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HEALTH/HEALTHCARE Kim Tharp-Barrie: Vice president of Norton Healthcare’s Institute for Nursing HOME LIFE Born in Leitchfield, Kentucky, Kim grew up in Louisville and moved with her husband, Jon Barrie, to Sellersburg, Indiana, more than 20 years ago. They have four grown children and are expecting their second grandchild. THIRST FOR KNOWLEDGE The first person on both sides of her family to go to college, Kim credits her mother with priming her for achievement. “She didn’t give me a choice,” Kim says. “She said, ‘You will go to school, and you will get an education.’” To date, Kim has received a bachelor’s degree in biology and education, become a registered nurse, added bachelor’s and master’s degrees in nursing to her résumé, earned a doctorate in nursing practice, and undergone training to receive Sexual Assault Nurse Examiner (SANE) certification. “Education was always my mother’s goal for me. It was the most important thing next to family and faith.”

fondly recalls the nurses who took care of her and entertained her when her mother was at work. “They would braid my hair and paint my fingernails and toenails, bring me magazines, and spend time with me,” she says. “I realize now how much I must have been influenced by the nursing profession when I was growing up.” NEVER AGAIN As a young nurse, Kim remembers seeing many instances of seasoned nurses mistreating newcomers. “It was accepted, and when I spoke up, people would simply make excuses for them,” she says. “But the day it happened to me, when I was mistreated by another nurse to the point that I felt a patient’s care was being compromised, I said, ‘Never again. I’m going to be a leader, and I’m going to change this.'” Since then, Kim held several key patient care and nursing staff leadership positions in area hospitals. She joined Norton Healthcare in 2002. The early lessons of her nursing career have stayed with her, and she remains passionate about the importance of women helping other women. “A lot of my public speaking has been about mentoring, lateral violence (between colleagues), and women being good to each other. After all, the nursing profession is 90 percent female.”

A lot of my “public speaking

has been about mentoring, lateral violence (between colleagues), and women being good to each other.

CALLED TO CARE Kim was in the final year of her pre-med program at Transylvania University when an incident during an animal physiology lab project made her realize she did not want to go to medical school. “Some of my fellow students were being a little crude with some animal parts, and it really bothered me,” she says. “It was like a wake-up call. I remember leaving the lab, walking across campus to my adviser’s office, and having a meltdown. I said, ‘I don’t think I want to be doctor. I don’t know what I want to do.’ So I was sitting there, obnoxiously blowing my nose and crying, and he picked up the phone and, without even asking me, called the nursing school in Louisville and said, ‘I have someone who would make a great nurse.’ Then he said something that moved me from feeling like a loser to feeling like a very special person. He said, ‘Don’t be hard on yourself. There are those who cure, and those who care.’ I feel so blessed that he was there at that time to help me see that I was very capable — and could do whatever I wanted to do — but that I was just being called to care instead of to cure.” THE KINDNESS OF STRANGERS Diagnosed with lupus at the age of 14, Kim was often in and out of hospitals as a young girl. She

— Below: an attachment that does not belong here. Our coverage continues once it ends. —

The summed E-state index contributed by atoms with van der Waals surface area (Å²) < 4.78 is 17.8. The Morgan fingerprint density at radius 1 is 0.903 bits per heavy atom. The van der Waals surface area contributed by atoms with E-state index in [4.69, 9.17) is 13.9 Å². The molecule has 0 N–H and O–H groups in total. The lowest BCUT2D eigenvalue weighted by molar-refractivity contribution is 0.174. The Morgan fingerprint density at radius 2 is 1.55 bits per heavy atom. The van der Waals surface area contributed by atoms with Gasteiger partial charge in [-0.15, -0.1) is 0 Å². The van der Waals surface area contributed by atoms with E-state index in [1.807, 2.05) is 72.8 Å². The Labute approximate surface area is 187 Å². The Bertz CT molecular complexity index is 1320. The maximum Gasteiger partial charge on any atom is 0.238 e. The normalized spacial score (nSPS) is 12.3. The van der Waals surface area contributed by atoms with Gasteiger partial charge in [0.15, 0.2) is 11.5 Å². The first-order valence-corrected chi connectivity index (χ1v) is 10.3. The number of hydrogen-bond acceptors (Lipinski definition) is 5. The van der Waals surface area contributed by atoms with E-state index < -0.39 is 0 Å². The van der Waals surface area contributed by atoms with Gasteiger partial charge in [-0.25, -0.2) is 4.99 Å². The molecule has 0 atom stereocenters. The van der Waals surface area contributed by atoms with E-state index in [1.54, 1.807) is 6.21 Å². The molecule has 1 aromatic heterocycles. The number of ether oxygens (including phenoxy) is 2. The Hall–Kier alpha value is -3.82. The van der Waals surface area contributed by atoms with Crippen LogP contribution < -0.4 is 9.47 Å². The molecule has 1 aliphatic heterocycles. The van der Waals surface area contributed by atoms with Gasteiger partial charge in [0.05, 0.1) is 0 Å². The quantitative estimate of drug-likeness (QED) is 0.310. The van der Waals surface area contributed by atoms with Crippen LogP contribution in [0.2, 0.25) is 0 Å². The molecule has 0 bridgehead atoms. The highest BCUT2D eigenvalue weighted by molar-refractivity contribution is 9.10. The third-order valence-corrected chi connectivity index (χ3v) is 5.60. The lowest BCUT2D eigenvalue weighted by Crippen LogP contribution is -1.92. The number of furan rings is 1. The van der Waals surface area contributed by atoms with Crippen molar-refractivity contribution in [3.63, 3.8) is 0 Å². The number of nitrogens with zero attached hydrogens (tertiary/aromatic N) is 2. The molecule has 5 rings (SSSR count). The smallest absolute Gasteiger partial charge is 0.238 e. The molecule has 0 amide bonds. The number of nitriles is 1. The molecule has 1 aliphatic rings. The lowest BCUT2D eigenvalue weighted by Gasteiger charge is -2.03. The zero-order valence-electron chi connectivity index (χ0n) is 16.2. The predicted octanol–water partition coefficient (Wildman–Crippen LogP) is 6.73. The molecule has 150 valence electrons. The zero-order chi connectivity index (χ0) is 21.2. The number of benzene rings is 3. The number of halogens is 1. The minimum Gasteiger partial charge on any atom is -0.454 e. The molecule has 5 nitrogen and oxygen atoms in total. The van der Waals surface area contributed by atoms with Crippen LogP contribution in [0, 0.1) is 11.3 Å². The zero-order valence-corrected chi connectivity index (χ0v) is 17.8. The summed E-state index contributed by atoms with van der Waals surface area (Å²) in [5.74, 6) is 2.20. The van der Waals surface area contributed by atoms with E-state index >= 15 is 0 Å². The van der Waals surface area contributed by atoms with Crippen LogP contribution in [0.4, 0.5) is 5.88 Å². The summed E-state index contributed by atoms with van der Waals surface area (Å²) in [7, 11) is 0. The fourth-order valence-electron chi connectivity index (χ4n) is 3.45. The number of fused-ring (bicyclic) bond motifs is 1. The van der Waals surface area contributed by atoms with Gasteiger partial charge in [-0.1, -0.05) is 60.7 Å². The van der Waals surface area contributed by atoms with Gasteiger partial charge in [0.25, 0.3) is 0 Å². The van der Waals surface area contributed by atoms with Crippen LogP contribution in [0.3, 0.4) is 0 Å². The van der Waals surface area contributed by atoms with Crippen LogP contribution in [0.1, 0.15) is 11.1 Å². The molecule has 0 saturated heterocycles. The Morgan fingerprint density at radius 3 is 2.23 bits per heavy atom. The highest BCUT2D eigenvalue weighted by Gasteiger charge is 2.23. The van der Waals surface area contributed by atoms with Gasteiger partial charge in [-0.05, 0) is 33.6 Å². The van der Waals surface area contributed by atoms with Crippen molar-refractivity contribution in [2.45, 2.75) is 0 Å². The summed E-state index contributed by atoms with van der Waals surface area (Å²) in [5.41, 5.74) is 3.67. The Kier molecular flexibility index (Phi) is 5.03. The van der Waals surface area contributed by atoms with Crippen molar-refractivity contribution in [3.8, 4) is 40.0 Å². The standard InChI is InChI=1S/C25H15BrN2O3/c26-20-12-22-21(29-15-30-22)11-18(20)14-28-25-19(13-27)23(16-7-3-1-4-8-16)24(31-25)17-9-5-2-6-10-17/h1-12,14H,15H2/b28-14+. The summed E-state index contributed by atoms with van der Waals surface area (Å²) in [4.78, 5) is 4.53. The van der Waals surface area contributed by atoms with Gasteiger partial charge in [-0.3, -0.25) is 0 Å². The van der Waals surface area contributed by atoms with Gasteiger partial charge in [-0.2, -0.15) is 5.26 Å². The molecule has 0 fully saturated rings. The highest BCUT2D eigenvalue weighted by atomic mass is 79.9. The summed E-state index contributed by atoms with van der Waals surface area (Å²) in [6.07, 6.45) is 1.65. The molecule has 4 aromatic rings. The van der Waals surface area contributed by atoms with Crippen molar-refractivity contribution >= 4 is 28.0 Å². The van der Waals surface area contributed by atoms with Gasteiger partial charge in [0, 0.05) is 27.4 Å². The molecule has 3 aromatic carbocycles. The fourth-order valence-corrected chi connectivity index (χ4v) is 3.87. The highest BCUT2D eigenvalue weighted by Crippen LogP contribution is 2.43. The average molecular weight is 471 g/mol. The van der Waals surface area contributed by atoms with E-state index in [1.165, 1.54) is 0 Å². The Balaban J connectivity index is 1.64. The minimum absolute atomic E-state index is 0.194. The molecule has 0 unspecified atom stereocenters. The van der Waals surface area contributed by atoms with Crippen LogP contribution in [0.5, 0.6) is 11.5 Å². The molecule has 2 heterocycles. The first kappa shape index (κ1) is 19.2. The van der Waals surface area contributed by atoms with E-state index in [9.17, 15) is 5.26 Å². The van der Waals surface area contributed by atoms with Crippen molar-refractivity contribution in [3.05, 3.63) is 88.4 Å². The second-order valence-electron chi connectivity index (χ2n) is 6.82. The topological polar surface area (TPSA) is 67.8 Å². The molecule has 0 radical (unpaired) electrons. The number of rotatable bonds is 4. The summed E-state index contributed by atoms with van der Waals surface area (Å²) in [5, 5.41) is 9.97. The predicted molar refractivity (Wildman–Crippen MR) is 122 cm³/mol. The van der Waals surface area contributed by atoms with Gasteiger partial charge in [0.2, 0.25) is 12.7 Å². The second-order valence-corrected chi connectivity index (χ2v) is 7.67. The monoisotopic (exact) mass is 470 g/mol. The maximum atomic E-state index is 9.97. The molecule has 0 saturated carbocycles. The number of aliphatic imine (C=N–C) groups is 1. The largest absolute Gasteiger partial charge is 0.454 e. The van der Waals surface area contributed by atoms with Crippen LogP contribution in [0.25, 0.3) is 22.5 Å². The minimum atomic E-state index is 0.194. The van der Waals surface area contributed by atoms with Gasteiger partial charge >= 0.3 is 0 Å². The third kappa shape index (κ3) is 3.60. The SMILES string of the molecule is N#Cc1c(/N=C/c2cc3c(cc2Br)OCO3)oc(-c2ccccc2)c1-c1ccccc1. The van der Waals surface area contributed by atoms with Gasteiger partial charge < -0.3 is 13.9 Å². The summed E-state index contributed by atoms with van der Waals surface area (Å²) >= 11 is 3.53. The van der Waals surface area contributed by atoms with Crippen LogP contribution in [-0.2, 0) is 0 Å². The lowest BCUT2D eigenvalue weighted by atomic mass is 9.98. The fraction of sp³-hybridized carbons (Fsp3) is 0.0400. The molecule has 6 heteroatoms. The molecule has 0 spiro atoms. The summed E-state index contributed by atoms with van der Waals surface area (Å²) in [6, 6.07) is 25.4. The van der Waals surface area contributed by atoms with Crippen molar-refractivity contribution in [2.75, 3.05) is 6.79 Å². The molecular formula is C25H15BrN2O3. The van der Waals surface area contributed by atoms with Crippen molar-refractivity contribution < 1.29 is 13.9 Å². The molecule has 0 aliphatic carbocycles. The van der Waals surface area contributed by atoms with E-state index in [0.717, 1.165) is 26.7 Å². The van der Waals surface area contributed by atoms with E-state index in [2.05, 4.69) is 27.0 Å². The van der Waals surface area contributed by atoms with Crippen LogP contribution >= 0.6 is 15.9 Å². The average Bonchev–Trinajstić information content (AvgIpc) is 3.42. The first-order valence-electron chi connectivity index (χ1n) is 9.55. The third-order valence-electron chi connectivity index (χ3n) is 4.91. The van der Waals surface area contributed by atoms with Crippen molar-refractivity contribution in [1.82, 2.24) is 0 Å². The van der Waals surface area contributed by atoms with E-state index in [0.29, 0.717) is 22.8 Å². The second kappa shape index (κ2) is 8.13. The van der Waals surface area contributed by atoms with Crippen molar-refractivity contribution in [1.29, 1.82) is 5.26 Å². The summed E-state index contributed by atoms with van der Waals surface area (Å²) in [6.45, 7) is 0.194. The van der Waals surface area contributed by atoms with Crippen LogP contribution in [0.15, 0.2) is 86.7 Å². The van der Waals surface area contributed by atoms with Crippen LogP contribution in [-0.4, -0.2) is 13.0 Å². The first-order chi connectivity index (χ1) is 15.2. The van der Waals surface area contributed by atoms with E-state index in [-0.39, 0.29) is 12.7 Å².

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TURTLE TIME As someone who wants to “save the world,” Kim is trying to get better at saying “No” and not taking on too much. “I think many nurses are called to the profession because we like to care for others, and it leaves very little time for self-care,” she says. Kim tries to eat right, exercise, get enough sleep, and carve out time to be in her “happy place,” which for her is at home with her husband and family and in the barn with her horses. “I rode as a young girl, and three years ago we bought two colts. Now every day I have to have my barn time. It’s where I do my best thinking. I find that I can muck away just about any problem I have.” Kim has also learned to listen to her body and take time out to pause and replenish when she’s tired. “We call it ‘turtle time’ at work. I’m blessed to have a great boss who’s also my friend and who challenges me not only to be better at work, but also to be better at taking care of myself.”

DO THE RIGHT THING Never a follower, Kim has been willing to take chances in order to do what she felt was right. She remembers sitting with the new girl in the cafeteria and picking the obese girl that everyone made fun of to be on her kickball team in sixth grade. “We would still win because I would strategically place her where she wouldn’t have to run fast,” Kim says. “I learned early on that there’s a difference between doing what’s right and doing the right thing.”

Today's Woman June 2016  

Announcing the 2016 Most Admired Woman winners! Their interests and talents are as varied as their professions. We were really impressed wit...

Today's Woman June 2016  

Announcing the 2016 Most Admired Woman winners! Their interests and talents are as varied as their professions. We were really impressed wit...